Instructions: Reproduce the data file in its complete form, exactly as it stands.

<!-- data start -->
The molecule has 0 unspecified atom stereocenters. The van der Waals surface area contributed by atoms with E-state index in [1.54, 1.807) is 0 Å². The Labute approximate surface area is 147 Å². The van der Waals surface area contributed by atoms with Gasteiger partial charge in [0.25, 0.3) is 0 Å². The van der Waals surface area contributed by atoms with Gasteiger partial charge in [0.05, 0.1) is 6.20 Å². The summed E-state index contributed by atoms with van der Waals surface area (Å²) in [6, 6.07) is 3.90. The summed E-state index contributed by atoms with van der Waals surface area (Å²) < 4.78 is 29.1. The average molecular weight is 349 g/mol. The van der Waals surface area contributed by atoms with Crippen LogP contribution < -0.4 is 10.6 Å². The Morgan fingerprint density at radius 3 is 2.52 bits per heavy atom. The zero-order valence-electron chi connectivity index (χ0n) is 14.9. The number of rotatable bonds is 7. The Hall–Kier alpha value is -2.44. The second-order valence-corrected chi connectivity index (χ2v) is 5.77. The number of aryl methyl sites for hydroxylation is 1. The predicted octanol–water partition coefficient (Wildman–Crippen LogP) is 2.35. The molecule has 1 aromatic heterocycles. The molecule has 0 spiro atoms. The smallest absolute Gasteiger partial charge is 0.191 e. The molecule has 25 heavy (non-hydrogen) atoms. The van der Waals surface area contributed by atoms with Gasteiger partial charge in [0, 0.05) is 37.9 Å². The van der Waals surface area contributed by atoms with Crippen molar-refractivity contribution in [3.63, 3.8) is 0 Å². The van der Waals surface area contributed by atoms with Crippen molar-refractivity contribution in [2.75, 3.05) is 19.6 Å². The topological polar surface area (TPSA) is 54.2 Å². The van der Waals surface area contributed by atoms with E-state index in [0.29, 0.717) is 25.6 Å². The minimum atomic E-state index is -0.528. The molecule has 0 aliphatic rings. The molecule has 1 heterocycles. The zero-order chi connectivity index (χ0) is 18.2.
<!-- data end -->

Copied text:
The molecule has 0 unspecified atom stereocenters. The van der Waals surface area contributed by atoms with E-state index in [1.54, 1.807) is 0 Å². The Labute approximate surface area is 147 Å². The van der Waals surface area contributed by atoms with Gasteiger partial charge in [0.25, 0.3) is 0 Å². The van der Waals surface area contributed by atoms with Gasteiger partial charge in [0.05, 0.1) is 6.20 Å². The summed E-state index contributed by atoms with van der Waals surface area (Å²) in [6, 6.07) is 3.90. The summed E-state index contributed by atoms with van der Waals surface area (Å²) < 4.78 is 29.1. The average molecular weight is 349 g/mol. The van der Waals surface area contributed by atoms with Crippen LogP contribution < -0.4 is 10.6 Å². The Morgan fingerprint density at radius 3 is 2.52 bits per heavy atom. The zero-order valence-electron chi connectivity index (χ0n) is 14.9. The number of rotatable bonds is 7. The Hall–Kier alpha value is -2.44. The second-order valence-corrected chi connectivity index (χ2v) is 5.77. The number of aryl methyl sites for hydroxylation is 1. The predicted octanol–water partition coefficient (Wildman–Crippen LogP) is 2.35. The molecule has 1 aromatic heterocycles. The molecule has 0 spiro atoms. The smallest absolute Gasteiger partial charge is 0.191 e. The molecule has 25 heavy (non-hydrogen) atoms. The van der Waals surface area contributed by atoms with Gasteiger partial charge in [0, 0.05) is 37.9 Å². The van der Waals surface area contributed by atoms with Crippen molar-refractivity contribution in [3.63, 3.8) is 0 Å². The van der Waals surface area contributed by atoms with Crippen molar-refractivity contribution in [2.75, 3.05) is 19.6 Å². The topological polar surface area (TPSA) is 54.2 Å². The van der Waals surface area contributed by atoms with E-state index in [0.29, 0.717) is 25.6 Å². The minimum atomic E-state index is -0.528. The molecule has 0 aliphatic rings. The molecule has 1 heterocycles. The zero-order chi connectivity index (χ0) is 18.2.